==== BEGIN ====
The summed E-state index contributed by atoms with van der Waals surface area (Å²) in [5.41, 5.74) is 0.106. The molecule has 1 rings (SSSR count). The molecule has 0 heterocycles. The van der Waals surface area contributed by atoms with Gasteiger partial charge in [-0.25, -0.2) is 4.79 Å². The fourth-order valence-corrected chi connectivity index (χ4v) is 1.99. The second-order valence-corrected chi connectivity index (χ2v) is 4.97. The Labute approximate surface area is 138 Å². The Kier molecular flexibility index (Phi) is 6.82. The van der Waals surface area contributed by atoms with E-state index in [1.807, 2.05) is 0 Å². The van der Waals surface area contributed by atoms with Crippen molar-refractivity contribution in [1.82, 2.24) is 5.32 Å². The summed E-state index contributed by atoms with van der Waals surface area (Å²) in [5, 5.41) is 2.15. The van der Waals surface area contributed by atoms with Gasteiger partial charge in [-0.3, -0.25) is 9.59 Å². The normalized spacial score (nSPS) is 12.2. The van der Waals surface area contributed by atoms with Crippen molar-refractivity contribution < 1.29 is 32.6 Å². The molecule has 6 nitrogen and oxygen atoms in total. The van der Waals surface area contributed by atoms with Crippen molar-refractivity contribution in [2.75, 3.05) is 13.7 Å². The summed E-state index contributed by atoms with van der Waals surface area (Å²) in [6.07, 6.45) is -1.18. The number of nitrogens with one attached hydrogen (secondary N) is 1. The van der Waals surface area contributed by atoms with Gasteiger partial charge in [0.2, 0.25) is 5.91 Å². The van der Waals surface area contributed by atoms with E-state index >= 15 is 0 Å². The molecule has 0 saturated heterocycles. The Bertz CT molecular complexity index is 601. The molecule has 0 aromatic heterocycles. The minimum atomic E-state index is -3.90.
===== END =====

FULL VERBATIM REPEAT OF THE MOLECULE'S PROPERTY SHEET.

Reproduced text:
The summed E-state index contributed by atoms with van der Waals surface area (Å²) in [5.41, 5.74) is 0.106. The molecule has 1 rings (SSSR count). The molecule has 0 heterocycles. The van der Waals surface area contributed by atoms with Gasteiger partial charge in [-0.25, -0.2) is 4.79 Å². The fourth-order valence-corrected chi connectivity index (χ4v) is 1.99. The second-order valence-corrected chi connectivity index (χ2v) is 4.97. The Labute approximate surface area is 138 Å². The Kier molecular flexibility index (Phi) is 6.82. The van der Waals surface area contributed by atoms with E-state index in [1.807, 2.05) is 0 Å². The van der Waals surface area contributed by atoms with Crippen molar-refractivity contribution in [1.82, 2.24) is 5.32 Å². The summed E-state index contributed by atoms with van der Waals surface area (Å²) in [5, 5.41) is 2.15. The van der Waals surface area contributed by atoms with Gasteiger partial charge in [-0.3, -0.25) is 9.59 Å². The normalized spacial score (nSPS) is 12.2. The van der Waals surface area contributed by atoms with Crippen molar-refractivity contribution < 1.29 is 32.6 Å². The molecule has 6 nitrogen and oxygen atoms in total. The van der Waals surface area contributed by atoms with Crippen molar-refractivity contribution in [2.75, 3.05) is 13.7 Å². The summed E-state index contributed by atoms with van der Waals surface area (Å²) in [6.07, 6.45) is -1.18. The number of nitrogens with one attached hydrogen (secondary N) is 1. The van der Waals surface area contributed by atoms with Gasteiger partial charge in [0.2, 0.25) is 5.91 Å². The van der Waals surface area contributed by atoms with E-state index >= 15 is 0 Å². The molecule has 0 saturated heterocycles. The Bertz CT molecular complexity index is 601. The molecule has 0 aromatic heterocycles. The minimum atomic E-state index is -3.90.